Quick Look

  • Height

    • Male61 – 66 cm
    • Female55 – 61 cm
  • Weight

    • Male36 – 43 kg
    • Female32 – 38 kg
  • Common Colors

    • All mixed with white
    • Black or Red
    • Grey
    • Sable
  • Coat Texture

    • Thick and coarse outer coat with an oily, woolly undercoat. .
  • Average Lifespan

    • 12 to 15 years

Alaskan Malamute

History of the Breed

Descended from the Arctic wolf, the Alaskan Malamute is named after the Alaskan tribe Mahlemuts, who bred them as sled dogs and used them for transportation. Their strength, sense of direction and endurance made them well suited to transport supplies and food.


  • Adaptability
  • Health & Grooming
  • Intelligence
  • Popularity


  • Curious
  • Friendly
  • Smart
  • Strong-willed

Common Health Problems

  • Arthritis
  • Canine Hip dysplasia In dogs, hip dysplasia is an abnormal formation of the hip socket that, in its more severe form, can eventually cause crippling lameness and painful arthritis of the joints.
  • Chondrodysplasia (dwarfism) Osteochondrodysplasia is a general term for a disorder of the development (dysplasia) of bone ("osteo") and cartilage ("chondro").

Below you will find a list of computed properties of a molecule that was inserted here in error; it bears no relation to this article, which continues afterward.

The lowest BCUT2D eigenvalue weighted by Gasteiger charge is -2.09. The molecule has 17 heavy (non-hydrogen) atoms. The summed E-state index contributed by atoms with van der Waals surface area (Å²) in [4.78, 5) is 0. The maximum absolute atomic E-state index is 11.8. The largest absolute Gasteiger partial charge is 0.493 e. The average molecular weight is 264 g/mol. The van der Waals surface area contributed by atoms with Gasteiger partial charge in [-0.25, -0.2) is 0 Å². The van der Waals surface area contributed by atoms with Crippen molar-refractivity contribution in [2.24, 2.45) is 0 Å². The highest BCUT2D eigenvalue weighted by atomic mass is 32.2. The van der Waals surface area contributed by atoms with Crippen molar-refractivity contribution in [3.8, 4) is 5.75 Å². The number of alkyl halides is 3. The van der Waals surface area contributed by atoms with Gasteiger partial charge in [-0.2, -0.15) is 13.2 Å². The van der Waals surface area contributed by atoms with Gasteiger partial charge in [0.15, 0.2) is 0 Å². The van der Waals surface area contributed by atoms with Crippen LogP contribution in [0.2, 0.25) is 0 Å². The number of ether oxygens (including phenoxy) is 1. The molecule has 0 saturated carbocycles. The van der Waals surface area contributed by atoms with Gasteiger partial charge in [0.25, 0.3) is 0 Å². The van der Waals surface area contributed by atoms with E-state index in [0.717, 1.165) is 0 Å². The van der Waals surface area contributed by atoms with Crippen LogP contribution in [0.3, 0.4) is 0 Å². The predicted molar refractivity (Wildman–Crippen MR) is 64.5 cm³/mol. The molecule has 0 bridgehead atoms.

• Inherited Polyneuropathy Polyneuropathy in dogs and cats is a collection of peripheral nerve disorders that often are breed-related in these animals.

Top Tips for Caring for a Alaskan Malamute

  • You should brush your Alaskan Malamute's multiple times a week as it sheds all year round
  • Check their ears on a weekly basis, cleaning out any dirt and checking for infections
  • No need to bathe this breed as their coat is relatively self cleaning
  • Long daily walks should be sufficient exercise, but be careful in hot weather as their thick coat makes it difficult for them to withstand hot climates

www.pet-insurance.co.uk makes no warranty as to whether any of the breeds are suitable for you or your family. This encyclopaedia is only intended to be a basic guide to general breed characteristics and does not constitute advice or recommendation. www.pet-insurance.co.uk strongly recommends children are never left unsupervised with a dog.